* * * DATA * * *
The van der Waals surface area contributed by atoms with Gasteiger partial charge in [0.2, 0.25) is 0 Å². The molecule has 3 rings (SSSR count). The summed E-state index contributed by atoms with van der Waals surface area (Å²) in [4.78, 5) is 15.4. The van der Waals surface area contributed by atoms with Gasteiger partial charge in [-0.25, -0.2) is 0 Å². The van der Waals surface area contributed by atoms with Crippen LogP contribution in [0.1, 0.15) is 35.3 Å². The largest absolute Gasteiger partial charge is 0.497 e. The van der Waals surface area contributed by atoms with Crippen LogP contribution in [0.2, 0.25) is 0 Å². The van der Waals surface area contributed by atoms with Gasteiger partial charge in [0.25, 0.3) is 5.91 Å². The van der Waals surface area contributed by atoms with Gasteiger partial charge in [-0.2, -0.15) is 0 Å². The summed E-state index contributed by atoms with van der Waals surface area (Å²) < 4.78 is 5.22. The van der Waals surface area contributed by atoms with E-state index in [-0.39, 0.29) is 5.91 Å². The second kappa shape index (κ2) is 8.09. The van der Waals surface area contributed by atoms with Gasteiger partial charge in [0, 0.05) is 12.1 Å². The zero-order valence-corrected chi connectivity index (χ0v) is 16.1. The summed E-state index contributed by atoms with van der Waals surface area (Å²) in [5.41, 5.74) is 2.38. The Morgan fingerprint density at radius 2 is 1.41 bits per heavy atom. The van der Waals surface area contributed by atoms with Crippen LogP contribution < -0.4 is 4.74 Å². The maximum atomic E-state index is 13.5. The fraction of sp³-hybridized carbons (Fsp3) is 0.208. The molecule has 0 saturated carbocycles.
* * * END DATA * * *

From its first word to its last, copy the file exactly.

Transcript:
The van der Waals surface area contributed by atoms with Gasteiger partial charge in [0.2, 0.25) is 0 Å². The molecule has 3 rings (SSSR count). The summed E-state index contributed by atoms with van der Waals surface area (Å²) in [4.78, 5) is 15.4. The van der Waals surface area contributed by atoms with Gasteiger partial charge in [-0.25, -0.2) is 0 Å². The van der Waals surface area contributed by atoms with Crippen LogP contribution in [0.1, 0.15) is 35.3 Å². The largest absolute Gasteiger partial charge is 0.497 e. The van der Waals surface area contributed by atoms with Crippen LogP contribution in [0.2, 0.25) is 0 Å². The van der Waals surface area contributed by atoms with Gasteiger partial charge in [0.25, 0.3) is 5.91 Å². The van der Waals surface area contributed by atoms with Gasteiger partial charge in [-0.2, -0.15) is 0 Å². The summed E-state index contributed by atoms with van der Waals surface area (Å²) < 4.78 is 5.22. The van der Waals surface area contributed by atoms with E-state index in [-0.39, 0.29) is 5.91 Å². The second kappa shape index (κ2) is 8.09. The van der Waals surface area contributed by atoms with Gasteiger partial charge in [0, 0.05) is 12.1 Å². The zero-order valence-corrected chi connectivity index (χ0v) is 16.1. The summed E-state index contributed by atoms with van der Waals surface area (Å²) in [5.41, 5.74) is 2.38. The Morgan fingerprint density at radius 2 is 1.41 bits per heavy atom. The van der Waals surface area contributed by atoms with Crippen LogP contribution < -0.4 is 4.74 Å². The maximum atomic E-state index is 13.5. The fraction of sp³-hybridized carbons (Fsp3) is 0.208. The molecule has 0 saturated carbocycles.